Slovakia’s industrial output went up by 2.4 percent year-on-year in November 2016, the Slovak Statistics Office (ŠÚ) announced on January 11. This development was influenced by hikes in electricity, gas, steam and air-conditioning supplies of 6.2 percent; in manufacturing of 2.4 percent; and a drop in mining and quarrying of 14.5 percent. Seasonally adjusted industrial output grew by 1 percent month-on-month in November.
In the first eleven months of 2016, industrial output rose by 3.4 percent y-o-y, with increases in manufacturing by 3.7 percent and in electricity, gas, steam and air conditioning supplies by 2 percent. Conversely, output in mining and quarrying saw a drop of 3.9 percent.
Construction output continued falling for the ninth consecutive month in November 2016, going down by 11.1 percent year-on-year to stand at €490.8 million, the ŠÚ informed the TASR newswire.
After seasonal effects were taken into account, construction output was 5.6 percent higher month-on-month. Domestic construction output dropped by 11.1 percent y-o-y in November to €468 million, thereby making up 95.4 percent of overall construction output. Noteworthy declines were recorded in the construction of new structures, including modernisation and reconstruction - 15.2 percent y-o-y, and in repairs and maintenance – 3.3 percent.
Construction fell for 11 months of 2016
In the period from January-November, construction output fell by 9.8 percent y-o-y to €4.42 billion, with construction work carried out in Slovakia dropping by 10.4 percent to €4.186 billion.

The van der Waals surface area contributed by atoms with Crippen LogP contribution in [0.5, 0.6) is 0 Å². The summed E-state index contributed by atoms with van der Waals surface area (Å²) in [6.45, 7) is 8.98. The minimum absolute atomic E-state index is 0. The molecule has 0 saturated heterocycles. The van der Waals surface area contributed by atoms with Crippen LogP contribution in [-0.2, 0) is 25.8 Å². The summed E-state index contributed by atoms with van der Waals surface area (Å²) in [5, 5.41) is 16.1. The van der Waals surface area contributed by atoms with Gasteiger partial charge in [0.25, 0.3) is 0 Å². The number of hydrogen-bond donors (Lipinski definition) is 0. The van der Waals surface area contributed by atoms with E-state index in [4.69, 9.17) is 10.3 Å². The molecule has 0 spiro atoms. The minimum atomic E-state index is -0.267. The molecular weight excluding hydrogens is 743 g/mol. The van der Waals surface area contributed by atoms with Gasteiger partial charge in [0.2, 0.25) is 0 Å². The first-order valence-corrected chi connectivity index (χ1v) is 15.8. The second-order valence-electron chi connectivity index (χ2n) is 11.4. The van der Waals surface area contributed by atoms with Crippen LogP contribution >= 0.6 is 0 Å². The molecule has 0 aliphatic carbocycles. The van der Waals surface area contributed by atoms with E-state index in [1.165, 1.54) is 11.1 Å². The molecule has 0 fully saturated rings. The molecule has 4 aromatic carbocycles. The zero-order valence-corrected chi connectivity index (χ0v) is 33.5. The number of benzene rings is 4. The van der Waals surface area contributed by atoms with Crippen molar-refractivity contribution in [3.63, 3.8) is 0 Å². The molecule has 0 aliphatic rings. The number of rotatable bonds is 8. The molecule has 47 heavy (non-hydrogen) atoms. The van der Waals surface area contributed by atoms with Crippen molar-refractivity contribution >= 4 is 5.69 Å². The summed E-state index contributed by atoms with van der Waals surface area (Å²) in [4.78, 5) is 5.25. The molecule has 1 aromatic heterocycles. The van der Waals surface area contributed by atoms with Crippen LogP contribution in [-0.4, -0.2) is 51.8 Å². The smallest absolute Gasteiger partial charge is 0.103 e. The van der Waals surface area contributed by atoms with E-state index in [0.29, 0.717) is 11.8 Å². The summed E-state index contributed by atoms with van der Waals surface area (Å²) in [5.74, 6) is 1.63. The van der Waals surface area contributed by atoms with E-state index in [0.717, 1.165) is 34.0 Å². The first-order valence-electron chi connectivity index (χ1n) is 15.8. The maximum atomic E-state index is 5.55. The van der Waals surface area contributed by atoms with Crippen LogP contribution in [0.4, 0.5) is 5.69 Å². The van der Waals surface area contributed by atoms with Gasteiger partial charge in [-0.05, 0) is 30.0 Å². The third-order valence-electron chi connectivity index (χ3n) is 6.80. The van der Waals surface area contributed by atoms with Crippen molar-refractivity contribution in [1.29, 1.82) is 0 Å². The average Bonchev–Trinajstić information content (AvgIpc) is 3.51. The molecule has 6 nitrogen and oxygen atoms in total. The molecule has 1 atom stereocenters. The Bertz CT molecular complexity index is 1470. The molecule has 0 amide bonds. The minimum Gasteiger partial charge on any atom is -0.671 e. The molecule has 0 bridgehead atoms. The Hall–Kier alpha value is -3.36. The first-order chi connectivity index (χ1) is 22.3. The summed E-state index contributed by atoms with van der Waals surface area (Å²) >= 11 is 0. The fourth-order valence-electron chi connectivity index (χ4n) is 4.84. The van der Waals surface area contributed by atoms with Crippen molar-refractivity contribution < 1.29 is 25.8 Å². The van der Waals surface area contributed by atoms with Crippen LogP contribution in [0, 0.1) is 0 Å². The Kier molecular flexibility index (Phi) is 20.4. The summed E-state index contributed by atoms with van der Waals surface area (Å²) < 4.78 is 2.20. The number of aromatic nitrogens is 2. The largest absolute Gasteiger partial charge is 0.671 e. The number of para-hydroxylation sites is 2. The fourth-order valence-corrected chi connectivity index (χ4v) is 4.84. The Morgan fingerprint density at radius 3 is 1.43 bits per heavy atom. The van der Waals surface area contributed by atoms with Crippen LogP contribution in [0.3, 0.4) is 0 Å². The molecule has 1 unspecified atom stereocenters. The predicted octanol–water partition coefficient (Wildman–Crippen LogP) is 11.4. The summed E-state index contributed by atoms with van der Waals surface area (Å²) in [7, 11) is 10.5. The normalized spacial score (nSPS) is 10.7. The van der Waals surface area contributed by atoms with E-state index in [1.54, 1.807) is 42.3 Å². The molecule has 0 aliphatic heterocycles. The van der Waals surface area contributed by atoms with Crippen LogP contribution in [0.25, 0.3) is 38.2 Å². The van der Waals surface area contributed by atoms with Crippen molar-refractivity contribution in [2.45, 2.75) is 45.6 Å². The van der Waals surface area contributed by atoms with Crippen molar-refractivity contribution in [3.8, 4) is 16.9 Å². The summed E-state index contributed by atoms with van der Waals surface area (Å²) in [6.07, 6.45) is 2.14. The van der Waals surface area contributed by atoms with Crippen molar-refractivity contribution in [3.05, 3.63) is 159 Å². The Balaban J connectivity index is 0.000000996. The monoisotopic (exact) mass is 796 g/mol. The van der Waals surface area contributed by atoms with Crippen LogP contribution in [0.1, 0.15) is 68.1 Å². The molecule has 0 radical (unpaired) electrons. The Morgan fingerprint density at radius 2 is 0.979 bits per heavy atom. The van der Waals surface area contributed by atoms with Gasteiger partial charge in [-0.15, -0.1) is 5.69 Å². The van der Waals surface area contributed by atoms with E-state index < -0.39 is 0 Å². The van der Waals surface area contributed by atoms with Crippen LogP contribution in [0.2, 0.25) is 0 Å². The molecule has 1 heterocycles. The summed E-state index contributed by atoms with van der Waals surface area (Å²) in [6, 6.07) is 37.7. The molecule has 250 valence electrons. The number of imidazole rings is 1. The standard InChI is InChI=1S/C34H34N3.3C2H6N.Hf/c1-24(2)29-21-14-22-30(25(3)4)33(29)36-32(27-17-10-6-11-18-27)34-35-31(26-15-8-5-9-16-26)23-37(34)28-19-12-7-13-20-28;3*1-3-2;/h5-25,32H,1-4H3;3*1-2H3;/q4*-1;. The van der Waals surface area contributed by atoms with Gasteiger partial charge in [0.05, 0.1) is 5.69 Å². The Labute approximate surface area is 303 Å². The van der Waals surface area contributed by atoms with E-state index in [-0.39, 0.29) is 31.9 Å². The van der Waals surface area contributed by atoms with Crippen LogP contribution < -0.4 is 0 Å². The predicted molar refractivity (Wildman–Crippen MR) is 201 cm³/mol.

The industrial production grew relatively dynamically in November, 1.0 percent month-on-month. Despite this, the dynamics of y-o-y growth in industry slowed down from 3.3% to 4.2%, Ľubomír Koršňák, macro-economic market analyst of the UniCredit Bank, wrote, adding that this was in accordance with earlier expectations.
The most dynamic growth (almost 10 %) was seen in pharmacy – which shows long-term volatility of production, however. It was followed by several export-oriented sectors: metallurgy, engineering, and electro-technical production. Furniture production improved too, as did chemistry, and most low-tech branches wood, textile, food, according to the analyst. The production of the volatile oil refinery industry declined m-o-m, as well as of production of rubber, plastics, glass and construction materials – as well as, slightly surprisingly, the automotive industry which failed to fully use October’s faster growth of car sales in Europe. Thus, the production of the Slovak car industry grew only mildly – 0.4 percent. The main driving engine of y-o-y growth was metallurgy (with 16.8 % y-o-y growth); while four industries, production of rubber, plastics, glass and construction materials, declined both m-o-m and y-o-y, Koršňák wrote.